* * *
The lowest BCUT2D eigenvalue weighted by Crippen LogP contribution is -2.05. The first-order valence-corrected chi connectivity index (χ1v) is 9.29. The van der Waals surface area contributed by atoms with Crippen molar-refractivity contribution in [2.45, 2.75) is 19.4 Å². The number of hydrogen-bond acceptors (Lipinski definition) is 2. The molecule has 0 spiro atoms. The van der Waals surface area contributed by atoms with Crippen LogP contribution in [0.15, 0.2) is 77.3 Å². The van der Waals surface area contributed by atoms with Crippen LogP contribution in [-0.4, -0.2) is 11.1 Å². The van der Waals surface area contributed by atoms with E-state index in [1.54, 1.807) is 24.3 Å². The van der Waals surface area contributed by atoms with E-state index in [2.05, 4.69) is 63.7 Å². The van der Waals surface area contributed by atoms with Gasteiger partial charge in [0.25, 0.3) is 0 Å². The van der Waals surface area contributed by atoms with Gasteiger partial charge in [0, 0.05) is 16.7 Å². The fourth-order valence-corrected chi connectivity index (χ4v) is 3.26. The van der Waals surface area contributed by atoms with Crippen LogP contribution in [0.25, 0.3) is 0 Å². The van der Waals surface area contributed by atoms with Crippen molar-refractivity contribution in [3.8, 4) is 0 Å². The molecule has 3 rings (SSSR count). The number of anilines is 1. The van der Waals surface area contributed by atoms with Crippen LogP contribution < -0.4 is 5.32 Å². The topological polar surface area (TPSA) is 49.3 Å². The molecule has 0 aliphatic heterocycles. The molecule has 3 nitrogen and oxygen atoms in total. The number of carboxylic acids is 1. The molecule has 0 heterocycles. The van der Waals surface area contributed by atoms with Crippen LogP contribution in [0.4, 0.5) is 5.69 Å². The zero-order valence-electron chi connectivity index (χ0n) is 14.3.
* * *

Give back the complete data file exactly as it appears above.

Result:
The lowest BCUT2D eigenvalue weighted by Crippen LogP contribution is -2.05. The first-order valence-corrected chi connectivity index (χ1v) is 9.29. The van der Waals surface area contributed by atoms with Crippen molar-refractivity contribution in [2.45, 2.75) is 19.4 Å². The number of hydrogen-bond acceptors (Lipinski definition) is 2. The molecule has 0 spiro atoms. The van der Waals surface area contributed by atoms with Crippen LogP contribution in [0.15, 0.2) is 77.3 Å². The van der Waals surface area contributed by atoms with Crippen LogP contribution in [-0.4, -0.2) is 11.1 Å². The van der Waals surface area contributed by atoms with E-state index in [1.54, 1.807) is 24.3 Å². The van der Waals surface area contributed by atoms with E-state index in [2.05, 4.69) is 63.7 Å². The van der Waals surface area contributed by atoms with Gasteiger partial charge in [0.25, 0.3) is 0 Å². The van der Waals surface area contributed by atoms with Gasteiger partial charge in [0, 0.05) is 16.7 Å². The fourth-order valence-corrected chi connectivity index (χ4v) is 3.26. The van der Waals surface area contributed by atoms with Crippen LogP contribution in [0.25, 0.3) is 0 Å². The van der Waals surface area contributed by atoms with Crippen molar-refractivity contribution in [3.8, 4) is 0 Å². The molecule has 3 rings (SSSR count). The number of anilines is 1. The van der Waals surface area contributed by atoms with Crippen LogP contribution < -0.4 is 5.32 Å². The topological polar surface area (TPSA) is 49.3 Å². The molecule has 0 aliphatic heterocycles. The molecule has 3 nitrogen and oxygen atoms in total. The number of carboxylic acids is 1. The molecule has 0 heterocycles. The van der Waals surface area contributed by atoms with Crippen LogP contribution in [0.4, 0.5) is 5.69 Å². The zero-order valence-electron chi connectivity index (χ0n) is 14.3.